Instead of addressing the claims, he chose to remain silent. He talked about advertising growth and streaming video and direct-to-consumer platforms — everything but the elephant in the room.
In doing so, he actually made a statement, loud and clear: I'm not backing down from anything.
"In light of pending litigation and other matters, and on the advice of counsel, the scope of today's call and any questions will be limited to the quarterly results of the company," CBS Executive Vice President of corporate finance and investor relations Adam Townsend said before Moonves began speaking.
Equity analysts who cover CBS are taking heat because they declined to press Moonves during the question and answer portion of the call about his future with the company. Even BTIG analyst Rich Greenfield, who wasn't called on by management, called the display by his peers "shameful."
Moonves has already admitted he's done at least something wrong in the New Yorker story.
"I recognize that there were times decades ago when I may have made some women uncomfortable by making advances. Those were mistakes, and I regret them immensely. But I always understood and respected — and abided by the principle — that 'no' means 'no,' and I have never misused my position to harm or hinder anyone's career."
(The New Yorker story then proceeds to illustrate several allegations of Moonves misusing his position to harm and hinder careers.)
So why was Moonves on the call in the first place?
It's a show of force from a person who is secure enough (or wants to seem secure enough) that he can proceed in a "business as usual" fashion without repercussion.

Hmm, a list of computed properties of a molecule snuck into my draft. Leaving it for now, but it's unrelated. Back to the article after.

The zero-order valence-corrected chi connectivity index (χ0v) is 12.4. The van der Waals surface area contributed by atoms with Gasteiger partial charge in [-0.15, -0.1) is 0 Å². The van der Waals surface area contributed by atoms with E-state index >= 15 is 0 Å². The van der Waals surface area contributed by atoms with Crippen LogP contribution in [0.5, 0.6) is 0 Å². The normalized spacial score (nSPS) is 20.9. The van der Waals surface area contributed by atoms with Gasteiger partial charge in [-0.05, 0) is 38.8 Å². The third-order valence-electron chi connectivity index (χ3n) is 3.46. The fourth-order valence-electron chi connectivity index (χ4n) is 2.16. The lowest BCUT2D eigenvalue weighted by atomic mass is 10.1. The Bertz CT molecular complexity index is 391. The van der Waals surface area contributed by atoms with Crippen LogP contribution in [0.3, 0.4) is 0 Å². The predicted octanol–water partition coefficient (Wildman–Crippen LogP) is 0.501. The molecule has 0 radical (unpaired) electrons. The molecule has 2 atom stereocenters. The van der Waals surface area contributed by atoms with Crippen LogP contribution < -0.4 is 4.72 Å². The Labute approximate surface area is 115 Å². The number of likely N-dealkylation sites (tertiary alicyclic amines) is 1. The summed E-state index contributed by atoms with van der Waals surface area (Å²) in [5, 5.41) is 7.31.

One public relations chief, who wouldn't speak on the record because of potential conflicts, said having Moonves participate on the call yesterday could only lead to a circus. A CBS spokesman declined to comment on why Moonves chose to be on the call.
But it appears CBS's near-term strategy is to simply ignore the story. Earlier this week, the CBS board met to decide what to do about the allegations. The result? An announcement that they'd hired law firms to conduct their own independent investigation.
This approach of stubborn resistance helped Moonves keep his job when he balked at controlling shareholder Shari Redstone's attempt to put CBS and Viacom together earlier this year. Then he took it one step further, pushing to dilute Redstone's voting control over the company from 80 percent to 17 percent.
"He's betting he can swing enough board votes his way and proceed with the lawsuit," said Eric Jackson, Founder and President of EMJ Capital Ltd.
The #MeToo movement has taken down several CEOs -- Harvey Weinstein, Steve Wynn, and even Intel's Brian Krzanich, who stepped down after having a consensual relationship with a subordinate. More than 400 "high-profile executives and employees across fields and industries have been outed by the #MeToo Movement in 18 months," according to crisis consulting firm Temin & Co.
But if Moonves, 68, was concerned about losing his job over #MeToo, he likely would have taken an easier exit. He could have said yes to a deal with Viacom and retired as part of the transaction, before The New Yorker story appeared.
But he fought the deal, even reportedly knowing Farrow's article was in the works. That suggests he thinks he can beat this. His actions on the earnings call were more of the same.